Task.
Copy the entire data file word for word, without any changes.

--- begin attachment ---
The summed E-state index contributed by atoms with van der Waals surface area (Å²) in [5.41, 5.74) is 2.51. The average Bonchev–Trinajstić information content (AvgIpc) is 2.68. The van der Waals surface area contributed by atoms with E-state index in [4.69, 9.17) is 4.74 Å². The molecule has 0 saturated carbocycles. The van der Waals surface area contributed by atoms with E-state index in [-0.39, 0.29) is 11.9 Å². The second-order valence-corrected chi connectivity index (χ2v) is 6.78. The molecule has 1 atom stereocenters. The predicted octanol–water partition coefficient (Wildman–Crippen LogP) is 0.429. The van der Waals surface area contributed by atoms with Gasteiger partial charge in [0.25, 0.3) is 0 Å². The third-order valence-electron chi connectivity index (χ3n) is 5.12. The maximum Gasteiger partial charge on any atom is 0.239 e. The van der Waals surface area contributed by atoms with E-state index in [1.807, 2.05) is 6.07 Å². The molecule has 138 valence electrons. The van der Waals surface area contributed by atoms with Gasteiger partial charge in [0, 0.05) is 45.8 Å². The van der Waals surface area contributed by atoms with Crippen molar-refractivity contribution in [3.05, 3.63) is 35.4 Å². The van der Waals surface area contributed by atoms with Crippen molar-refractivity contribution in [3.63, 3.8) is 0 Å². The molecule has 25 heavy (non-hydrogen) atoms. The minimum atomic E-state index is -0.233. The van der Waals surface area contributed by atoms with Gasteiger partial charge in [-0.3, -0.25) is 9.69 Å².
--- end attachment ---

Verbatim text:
The summed E-state index contributed by atoms with van der Waals surface area (Å²) in [5.41, 5.74) is 2.51. The average Bonchev–Trinajstić information content (AvgIpc) is 2.68. The van der Waals surface area contributed by atoms with E-state index in [4.69, 9.17) is 4.74 Å². The molecule has 0 saturated carbocycles. The van der Waals surface area contributed by atoms with E-state index in [-0.39, 0.29) is 11.9 Å². The second-order valence-corrected chi connectivity index (χ2v) is 6.78. The molecule has 1 atom stereocenters. The predicted octanol–water partition coefficient (Wildman–Crippen LogP) is 0.429. The van der Waals surface area contributed by atoms with Gasteiger partial charge in [0.25, 0.3) is 0 Å². The third-order valence-electron chi connectivity index (χ3n) is 5.12. The maximum Gasteiger partial charge on any atom is 0.239 e. The van der Waals surface area contributed by atoms with E-state index in [1.807, 2.05) is 6.07 Å². The molecule has 138 valence electrons. The van der Waals surface area contributed by atoms with Gasteiger partial charge in [0, 0.05) is 45.8 Å². The van der Waals surface area contributed by atoms with Crippen molar-refractivity contribution in [3.05, 3.63) is 35.4 Å². The van der Waals surface area contributed by atoms with Crippen molar-refractivity contribution in [3.63, 3.8) is 0 Å². The molecule has 25 heavy (non-hydrogen) atoms. The minimum atomic E-state index is -0.233. The van der Waals surface area contributed by atoms with Gasteiger partial charge in [-0.3, -0.25) is 9.69 Å².